Our Conversations Cold-Pressed

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Danielle Cadena Deulen has assembled a collection that deftly maneuvers through dew-formed natural worlds, myths, and histories gone wrong to create a poetry collection that I found hypnotic and, at times, laced with violence and impending doom.

It was John Berger who said “poetry can repair no loss, but it defies the space which separates … by its continual labor of reassembling what has been scattered.” Danielle Cadena Deulen has assembled a collection that deftly maneuvers through dew-formed natural worlds, myths, and histories gone wrong to create a poetry collection that I found hypnotic and, at times, laced with violence and impending doom. At times the poems in Lovely Asunder seem to expand upon myths, sew up narratives, and redefine what we know of the world. Unlike some collections that you can take or leave, this collection seems to soar—she’s a poet who seems to have gone to school with the musicians and philosophers.

I don’t know about you, but I know I’ve found a truly great poet when I feel as though I’ve not only been given a better telescope, but also my very own astronomer to guide me through what I’m seeing of the universe. Deulen is a very good guide, bringing us close to her reverie, allowing us to see what has been scattered and how she intends on defying that space of separation that Berger spoke of.

Deulen is at once sharp-tongued and a poet marked by the fantastic, though many of her poems seem to be anchored in reality. I especially loved the lost letters sequence of poems in Section Two of this collection, which read like a treasure trove of memory and regrets. Deulen seems to be asking why is it that we reveal what’s revealed while letting our chests fill with questions that should be asked and signs that ought to have been heeded.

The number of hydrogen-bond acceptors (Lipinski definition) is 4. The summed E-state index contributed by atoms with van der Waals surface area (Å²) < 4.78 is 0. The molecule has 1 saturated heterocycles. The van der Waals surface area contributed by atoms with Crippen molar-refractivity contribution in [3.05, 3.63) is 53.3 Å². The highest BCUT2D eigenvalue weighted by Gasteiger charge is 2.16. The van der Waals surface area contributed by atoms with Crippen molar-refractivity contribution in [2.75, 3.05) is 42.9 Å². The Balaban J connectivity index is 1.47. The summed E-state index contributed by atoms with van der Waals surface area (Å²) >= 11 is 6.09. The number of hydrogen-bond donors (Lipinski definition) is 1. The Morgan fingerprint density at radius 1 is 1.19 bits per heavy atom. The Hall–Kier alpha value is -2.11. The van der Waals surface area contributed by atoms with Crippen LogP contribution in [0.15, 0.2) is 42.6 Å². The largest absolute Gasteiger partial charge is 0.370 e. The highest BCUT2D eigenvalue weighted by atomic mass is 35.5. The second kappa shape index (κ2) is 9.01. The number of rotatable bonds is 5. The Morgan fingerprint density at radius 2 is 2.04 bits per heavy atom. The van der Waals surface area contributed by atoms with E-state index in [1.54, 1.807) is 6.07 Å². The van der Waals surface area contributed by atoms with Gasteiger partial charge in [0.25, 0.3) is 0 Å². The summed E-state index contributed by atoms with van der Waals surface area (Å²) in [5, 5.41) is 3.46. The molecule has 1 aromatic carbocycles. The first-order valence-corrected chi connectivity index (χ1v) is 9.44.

Take this excerpt from the poem “Lost Letter IV”:

The lake in the landscape of our past was all
Fog—we walked along it, our faces obscured,
Our conversations cold-pressed, virgin olives

How do you pull yourself away from such language? Why would you want to? These letters punctuate the second section, providing known islands between other poems. As I was reading this collection I realized that one of the qualities I like so much about her work is that it’s never boring, which, let’s face it, much poetry is, and which turns a lot of people away from poetry. Speaking of fiction, the Roman poet Horace advised writers to begin in the middle of things—and so did Chekhov who took it a step farther and insisted writers tear up the first three pages of what they had written. Deulen’s work has the feeling of starting in the middle, as if she were a trained novelist, understanding exactly what she needed to do for readers to understand, care, and turn the page.

All poems move to the virtuosic penultimate poem “Prodigal Daughter.” This poem felt like it should be the last in the collection to me. The poem wove so much of the overarching philosophy, questions, and drama into one poem that it felt like an answer in a land where no answers had been given. Take this line:

I return with the letters I didn’t send and a bottle of Oaxacan sand

This immediately reminded me of the lost letters that I had read in Section Two. By the time I reached the end of the collection I felt as though I had danced some untold, but necessary, dance. Two lines from her poem “Pomegranate” seemed to contain what I was feeling:

And up into the dark, looking for exit,
The flame has burned down the wick

It’s true–the collection never strayed too far from its title. Every poem was created on a foundation of ruin, but there is also a quiet mission that Deulen seems to be following. The re-ordering of the mythic allows her to locate the poetic possibility in even the worst kind of tragic fate and shape what is emotionally true into works of art. It’s well known that for art to live in the hearts and minds of others, it takes a certain amount of careful attention on the part of the artist. It necessitates a transforming of the real into a new conception. Deulen’s book of poems is both startling and familiar: her poems echo loss, defamiliarize myths, and stare down desire creating a book that absorbs you and sets the redefined universe aflame. It’s a way of looking at the world that I’ll likely return to again and again.


Tasha Cotter's work has recently appeared in or is forthcoming in Salt Hill Journal, Booth, Contrary Magazine, and elsewhere. Her fiction was recently nominated for a storySouth Million Writers award, and she regularly blogs for Contrary Magazine. You can find her online at www.tashacotter.com. More from this author →